If you are operating a ferry, a short sea or inland ship on LNG, you will typically need to bunker anything from 20-300 m3 LNG per hour. In the low end of this continuum, you can bunker directly out of a tank trailer or an ISO tank. It would be time consuming, but it is quite simple and it is done hundreds of times every day already.
If you require faster bunkering, or more volume that one tank trailer can offer, this is where we come in. We offer different solutions to bunker directly from one to four trailers at the same time or from an intermediate tank on the quayside with flow rates up to 150-300 m3 per hour. We can do this with a very high level of safety, with no fixed staff to operate the system and with no emissions of LNG. There are quite a lot of ships in this segment, some with projectable sailing routers for which a fixed land-based bunkering installation is suitable. Others are a bit more unpredictable in their sailing patterns, and we can supply them with a movable solution instead.
In terms of liquefaction, we have developed a small-scale liquefaction plant that is able to draw natural gas directly from the gas grid or from a bio plant. This equipment is modularized to produce LNG/LBG in modules of 50 ton/day. It would make sense to combine up to five to six of these to reach the capacity needed or as demand rises in order to “grow as you go”. The liquefaction process can be started or stopped in only 30 minutes, which makes it possible to balance production with power price variations and short term market demands.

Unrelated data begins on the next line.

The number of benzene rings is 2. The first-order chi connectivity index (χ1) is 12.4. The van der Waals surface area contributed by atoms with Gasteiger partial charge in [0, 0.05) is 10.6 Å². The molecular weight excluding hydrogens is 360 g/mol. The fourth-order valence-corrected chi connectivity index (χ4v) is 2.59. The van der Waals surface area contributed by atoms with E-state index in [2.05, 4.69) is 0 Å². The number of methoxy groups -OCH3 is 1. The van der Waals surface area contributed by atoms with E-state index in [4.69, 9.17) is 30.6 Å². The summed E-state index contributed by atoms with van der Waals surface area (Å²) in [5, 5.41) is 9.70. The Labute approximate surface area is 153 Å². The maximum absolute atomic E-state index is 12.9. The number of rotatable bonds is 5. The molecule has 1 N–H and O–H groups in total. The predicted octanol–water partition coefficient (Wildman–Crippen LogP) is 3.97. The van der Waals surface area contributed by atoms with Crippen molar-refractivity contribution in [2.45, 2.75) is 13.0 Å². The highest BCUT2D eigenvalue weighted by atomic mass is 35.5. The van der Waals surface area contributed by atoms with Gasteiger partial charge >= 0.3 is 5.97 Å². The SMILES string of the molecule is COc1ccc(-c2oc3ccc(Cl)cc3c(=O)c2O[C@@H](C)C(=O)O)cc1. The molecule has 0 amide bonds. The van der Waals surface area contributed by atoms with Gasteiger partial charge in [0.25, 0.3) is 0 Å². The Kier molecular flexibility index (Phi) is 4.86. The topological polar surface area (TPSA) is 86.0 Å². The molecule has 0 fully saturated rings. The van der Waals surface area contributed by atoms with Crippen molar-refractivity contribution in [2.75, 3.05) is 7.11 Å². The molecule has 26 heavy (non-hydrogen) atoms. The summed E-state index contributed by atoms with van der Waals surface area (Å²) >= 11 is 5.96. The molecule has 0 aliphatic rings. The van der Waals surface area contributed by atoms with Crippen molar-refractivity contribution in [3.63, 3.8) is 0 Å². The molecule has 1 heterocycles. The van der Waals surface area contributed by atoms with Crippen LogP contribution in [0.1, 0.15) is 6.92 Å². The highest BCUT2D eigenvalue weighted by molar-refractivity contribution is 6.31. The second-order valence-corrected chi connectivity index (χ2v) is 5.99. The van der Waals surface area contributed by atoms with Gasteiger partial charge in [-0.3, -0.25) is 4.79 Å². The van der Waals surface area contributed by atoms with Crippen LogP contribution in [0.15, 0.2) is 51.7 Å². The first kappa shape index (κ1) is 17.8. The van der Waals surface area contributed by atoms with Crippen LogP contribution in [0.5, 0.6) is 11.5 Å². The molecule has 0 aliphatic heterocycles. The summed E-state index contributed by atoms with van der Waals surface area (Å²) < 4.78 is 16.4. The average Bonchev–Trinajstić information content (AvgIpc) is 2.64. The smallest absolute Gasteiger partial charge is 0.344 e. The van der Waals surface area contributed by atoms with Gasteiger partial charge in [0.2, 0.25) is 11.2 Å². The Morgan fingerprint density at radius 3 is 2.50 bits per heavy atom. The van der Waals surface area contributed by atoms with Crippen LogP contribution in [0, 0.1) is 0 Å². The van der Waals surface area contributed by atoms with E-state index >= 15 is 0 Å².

In countries with a dense natural gas grid, it is a bit foolish to drive a tank trailer to a terminal far away to pick up LNG. We believe it makes better sense to liquefy the gas locally, thereby minimizing the distance between the source of the LNG and the consumer. This would entail faster delivery times and in countries where biogas is produced and sent into the natural gas grid, it opens a whole new market for CO2 neutral LNG – or LBG as it would be called in that case.
In Denmark, we have a case that describes this vision perfectly. The small island of Samsoe is already 100% fossil free in its electricity production. Now they have their eyes on the transport sector: They are currently investigating the
possibility of using local waste in the biogas production and subsequently liquefying the biogas to make fuel for their municipal vehicles and their new dual fuel LNG ferry, MS Isabella, which connects the island to the mainland. We believe we will see more of these examples in the future.